General Etiquette > All In A Day's Work

coworker constantly nagging me to see a doctor

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blahblahblah:
I have a tendency to catch colds somewhat easily. Rarely anything big or bad enough to knock me off my feet, just something that keeps me feeling under the weather for a few days. A couple of days ago I caught a cold. The first day, I just had a mild sore throat. The second day (yesterday), the sore throat was worse and I had some mild congestion. The third day (today), the sore throat is slightly better (yay @ honey with warm water) but I've been sneezing and sniffling and coughing a lot, with much more severe congestion.

I have a coworker who will not let up on nagging me about seeing a doctor whenever I catch a cold. Her claim is that I'm *always* getting sick and therefore I should see a doctor about it. This...is an exaggeration, even if I do catch colds a bit easily (although, for the record, this current cold is the first time in over a year that it's been this bad to the point where I've had to miss work; usually I'll get a mild sore throat but it'll clear up by the next day). But regardless, it's getting on my nerves how she will not let up on it.

Anyway, today I had to tell her that I was taking a half-day today because of my cold. (If I had known when I woke up this morning that I'd feel this miserable, I wouldn't have come in at all.) She called me and we had the following conversation:

Her: [immediately] Are you going to see the doctor?
Me: [sounding fairly exasperated] No, I don't go to the doctor for the common cold.
Her: Well, hasn't it been years since you've seen the doctor? [this is true, and yes, I did tell her this so it's my fault for discussing my health with her in the first place, but this was before she started nagging me; ever since then, I don't discuss this sort of thing with her unless it's necessary.]
Me: Yeah, and?
Her: Fine. [sarcastically] You know best, right? Hope you feel better.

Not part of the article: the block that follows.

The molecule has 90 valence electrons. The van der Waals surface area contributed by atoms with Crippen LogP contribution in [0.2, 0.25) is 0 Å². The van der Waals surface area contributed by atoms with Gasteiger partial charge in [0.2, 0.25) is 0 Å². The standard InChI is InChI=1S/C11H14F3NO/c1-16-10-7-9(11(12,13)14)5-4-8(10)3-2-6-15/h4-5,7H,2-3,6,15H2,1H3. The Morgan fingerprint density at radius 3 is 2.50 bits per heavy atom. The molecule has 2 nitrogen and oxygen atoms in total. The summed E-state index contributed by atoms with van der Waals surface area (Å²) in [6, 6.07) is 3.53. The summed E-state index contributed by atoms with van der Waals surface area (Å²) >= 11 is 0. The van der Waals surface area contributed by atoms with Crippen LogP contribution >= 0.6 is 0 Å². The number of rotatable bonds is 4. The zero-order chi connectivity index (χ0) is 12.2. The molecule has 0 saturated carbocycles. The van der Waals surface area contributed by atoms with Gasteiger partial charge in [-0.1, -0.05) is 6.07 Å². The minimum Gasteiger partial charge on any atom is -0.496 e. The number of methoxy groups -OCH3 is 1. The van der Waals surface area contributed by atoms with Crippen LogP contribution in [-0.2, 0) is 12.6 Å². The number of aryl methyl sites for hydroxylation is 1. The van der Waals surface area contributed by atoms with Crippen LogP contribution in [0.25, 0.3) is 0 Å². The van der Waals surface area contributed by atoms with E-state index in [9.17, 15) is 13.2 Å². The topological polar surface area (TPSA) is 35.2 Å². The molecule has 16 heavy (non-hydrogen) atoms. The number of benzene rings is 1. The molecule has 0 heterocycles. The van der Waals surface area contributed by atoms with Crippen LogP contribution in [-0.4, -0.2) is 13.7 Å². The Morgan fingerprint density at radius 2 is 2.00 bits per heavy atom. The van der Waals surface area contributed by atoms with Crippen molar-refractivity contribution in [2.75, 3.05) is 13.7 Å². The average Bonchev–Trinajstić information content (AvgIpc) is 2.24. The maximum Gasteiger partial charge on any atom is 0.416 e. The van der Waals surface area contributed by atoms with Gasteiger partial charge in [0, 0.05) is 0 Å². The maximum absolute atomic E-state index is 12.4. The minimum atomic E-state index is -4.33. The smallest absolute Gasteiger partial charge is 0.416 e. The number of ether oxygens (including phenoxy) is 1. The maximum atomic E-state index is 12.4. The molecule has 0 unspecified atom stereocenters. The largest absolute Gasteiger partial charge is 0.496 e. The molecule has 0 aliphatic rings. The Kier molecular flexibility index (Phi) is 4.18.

It's getting incredibly tiring. On Tuesday, the first day, when all I had was a mildly croaky voice because of my throat, she was interrogating me about seeing a doctor then, too.

Yes, I realize that I should see the doctor more often in general. But honestly, it's really none of her business, and I wish she would just lay off. At this point my tone of voice is generally fairly curt and annoyed whenever she brings it up, but she's not getting the hint. Is there a polite way of telling her, "Look, it's none of your business, so stop."

Something that might affect your answer: While not my direct boss, she's my superior and in a supervisory position to me. So I suppose you could say that it is her business if I'm sick or not - I had to tell her that I'm leaving early today so that she could assign some work to someone else - but I still don't think it's her business whether I see a doctor or not. Some people just catch colds more easily than others. A doctor's really not going to help with that, other than possibly suggesting stuff like changing up my diet or exercising more (both of which I've started doing this year).

EllenS:
"Thanks for your concern, but I'd really prefer to keep my personal business personal, from now on."

Shabooty:
Given her relationship to you, I would be tempted to lie and tell her that you saw a doctor who diagnosed you with a cold and that you should continue with your symptomatic treatment.

MindsEye:
I don't know what your work environment is like, but given the "tone" of the exchange you reported, I assumed that it was with a peer, not a supervisor.   ???   You sounded pretty snarky given that you were responding to a question from a supervisor.

And honestly, given that she is a supervisor, your illness (cold or whatever) kind of is her business since she needs to worry about germs being spread around the workplace if you frequently come in when feeling ill or under the weather. 

I would stop mentioning your health to her at all,  and if you don't need to give a reason for taking time off (e.g. some companies require a doctor's note if an employee takes sick time) then don't give any reason in the future.

My suggestion for future exchanges - "Thanks for your concern, but I have it handled."

mbbored:

--- Quote from: MindsEye on July 11, 2013, 12:21:34 PM ---I don't know what your work environment is like, but given the "tone" of the exchange you reported, I assumed that it was with a peer, not a supervisor.   ???   You sounded pretty snarky given that you were responding to a question from a supervisor.

And honestly, given that she is a supervisor, your illness (cold or whatever) kind of is her business since she needs to worry about germs being spread around the workplace if you frequently come in when feeling ill or under the weather. 

I would stop mentioning your health to her at all,  and if you don't need to give a reason for taking time off (e.g. some companies require a doctor's note if an employee takes sick time) then don't give any reason in the future.

My suggestion for future exchanges - "Thanks for your concern, but I have it handled."

--- End quote ---

MindsEye, I agree, especially with the part about germs.

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